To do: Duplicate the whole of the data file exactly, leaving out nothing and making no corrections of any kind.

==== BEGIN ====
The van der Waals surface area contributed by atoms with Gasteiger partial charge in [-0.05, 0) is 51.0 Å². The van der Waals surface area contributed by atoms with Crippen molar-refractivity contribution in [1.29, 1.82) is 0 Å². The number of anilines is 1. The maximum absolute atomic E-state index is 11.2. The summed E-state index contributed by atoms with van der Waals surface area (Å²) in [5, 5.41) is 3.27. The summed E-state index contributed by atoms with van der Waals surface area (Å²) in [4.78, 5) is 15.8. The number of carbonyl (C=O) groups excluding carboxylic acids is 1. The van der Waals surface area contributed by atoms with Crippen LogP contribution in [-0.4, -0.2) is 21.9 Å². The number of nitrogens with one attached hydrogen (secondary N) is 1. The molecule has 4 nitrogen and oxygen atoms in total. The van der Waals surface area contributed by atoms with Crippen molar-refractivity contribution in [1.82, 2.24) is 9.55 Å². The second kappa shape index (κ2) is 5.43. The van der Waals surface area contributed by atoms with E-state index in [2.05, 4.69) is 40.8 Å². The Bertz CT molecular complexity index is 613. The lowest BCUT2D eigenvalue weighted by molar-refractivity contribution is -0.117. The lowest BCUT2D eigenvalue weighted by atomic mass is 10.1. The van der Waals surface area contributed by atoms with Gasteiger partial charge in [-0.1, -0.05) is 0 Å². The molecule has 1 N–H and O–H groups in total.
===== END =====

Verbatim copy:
The van der Waals surface area contributed by atoms with Gasteiger partial charge in [-0.05, 0) is 51.0 Å². The van der Waals surface area contributed by atoms with Crippen molar-refractivity contribution in [1.29, 1.82) is 0 Å². The number of anilines is 1. The maximum absolute atomic E-state index is 11.2. The summed E-state index contributed by atoms with van der Waals surface area (Å²) in [5, 5.41) is 3.27. The summed E-state index contributed by atoms with van der Waals surface area (Å²) in [4.78, 5) is 15.8. The number of carbonyl (C=O) groups excluding carboxylic acids is 1. The van der Waals surface area contributed by atoms with Crippen LogP contribution in [-0.4, -0.2) is 21.9 Å². The number of nitrogens with one attached hydrogen (secondary N) is 1. The molecule has 4 nitrogen and oxygen atoms in total. The van der Waals surface area contributed by atoms with Crippen molar-refractivity contribution in [1.82, 2.24) is 9.55 Å². The second kappa shape index (κ2) is 5.43. The van der Waals surface area contributed by atoms with E-state index in [2.05, 4.69) is 40.8 Å². The Bertz CT molecular complexity index is 613. The lowest BCUT2D eigenvalue weighted by molar-refractivity contribution is -0.117. The lowest BCUT2D eigenvalue weighted by atomic mass is 10.1. The van der Waals surface area contributed by atoms with Gasteiger partial charge in [-0.1, -0.05) is 0 Å². The molecule has 1 N–H and O–H groups in total.